We partner with refugee settlement experts

OCRA and its Family Support Groups are a grassroots volunteer group that now has significant experience settling refugees and refugee families in Ottawa, Canada. We could not have done this without the guidance of the organizations that hold Sponsorship Agreements with the Government of Canada.

In 2017 we are very grateful to be working with First United Church of Ottawa and the United Church of Canada, as Constituent Group and Sponsorship Agreement Holder respectively. They act as the sponsoring organizations for OCRA, which means that they submit the sponsorship applications to the Government of Canada and provide direction to and assistance with our sponsorships and settlement activities.  OCRA is responsible for raising the funds for the sponsorship and carrying out the settlement plan developed for each person or family to be sponsored.

Sponsorship applications are submitted to the Government of Canada by the United Church of Canada when sponsorship allocations provided by the Government of Canada to the United Church of Canada (as SAH). The sponsorship allocations provided by the Government of Canada to the United Church of Canada have been fully assigned for 2017, and it is hoped that new allocations will be available for applications that OCRA would like to co-sponsor in 2018-19.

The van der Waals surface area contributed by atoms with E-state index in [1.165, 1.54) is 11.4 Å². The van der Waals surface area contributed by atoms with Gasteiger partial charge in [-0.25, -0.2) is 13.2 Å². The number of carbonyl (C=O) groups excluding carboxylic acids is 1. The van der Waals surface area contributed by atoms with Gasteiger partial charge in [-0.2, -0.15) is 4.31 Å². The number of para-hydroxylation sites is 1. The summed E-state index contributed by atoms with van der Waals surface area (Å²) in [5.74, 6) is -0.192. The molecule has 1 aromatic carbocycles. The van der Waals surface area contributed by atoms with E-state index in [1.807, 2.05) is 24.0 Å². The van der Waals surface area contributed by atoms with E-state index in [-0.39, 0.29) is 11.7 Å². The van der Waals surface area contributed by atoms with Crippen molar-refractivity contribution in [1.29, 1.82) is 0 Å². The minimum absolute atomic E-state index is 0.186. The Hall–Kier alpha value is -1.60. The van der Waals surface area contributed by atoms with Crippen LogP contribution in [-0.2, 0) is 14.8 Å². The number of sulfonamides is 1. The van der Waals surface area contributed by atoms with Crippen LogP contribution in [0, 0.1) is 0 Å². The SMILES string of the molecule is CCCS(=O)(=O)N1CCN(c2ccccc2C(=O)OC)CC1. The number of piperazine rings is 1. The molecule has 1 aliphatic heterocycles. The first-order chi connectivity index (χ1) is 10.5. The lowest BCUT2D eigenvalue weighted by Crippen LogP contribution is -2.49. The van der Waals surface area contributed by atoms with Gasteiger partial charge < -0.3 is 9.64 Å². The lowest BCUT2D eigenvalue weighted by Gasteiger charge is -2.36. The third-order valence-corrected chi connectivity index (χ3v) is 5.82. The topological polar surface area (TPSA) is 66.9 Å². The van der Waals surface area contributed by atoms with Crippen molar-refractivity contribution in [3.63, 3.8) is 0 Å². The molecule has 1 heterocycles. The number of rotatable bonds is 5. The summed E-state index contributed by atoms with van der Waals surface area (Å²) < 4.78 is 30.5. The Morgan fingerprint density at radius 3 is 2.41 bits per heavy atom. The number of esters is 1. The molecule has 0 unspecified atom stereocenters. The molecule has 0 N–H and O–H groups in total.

For a limited time, the Government of Canada permitted community groups like OCRA to sponsor refugees from Syria and Iraq directly or as a co-sponsor outside the SAH system.  However virtually all refugees who have fled from Syria and Iraq to Lebanon, Iraq and Turkey lack a formal refugee determination by the United Nations or by those countries.  The Government of Canada waived the requirement for a refugee determination for refugees from Syria and Iraq in 2015-16.  The Government of Canada limited this waiver in 2017, by capping the number of community group privately sponsored refugees from Syria and Iraq without a refugee determination at  1,000.  The 1,000 person cap was reached in January 2017. It is unknown if the Government of Canada will reinstate the waiver so as to allow community–based private sponsorships of refugees from Syria and Iraq in the future.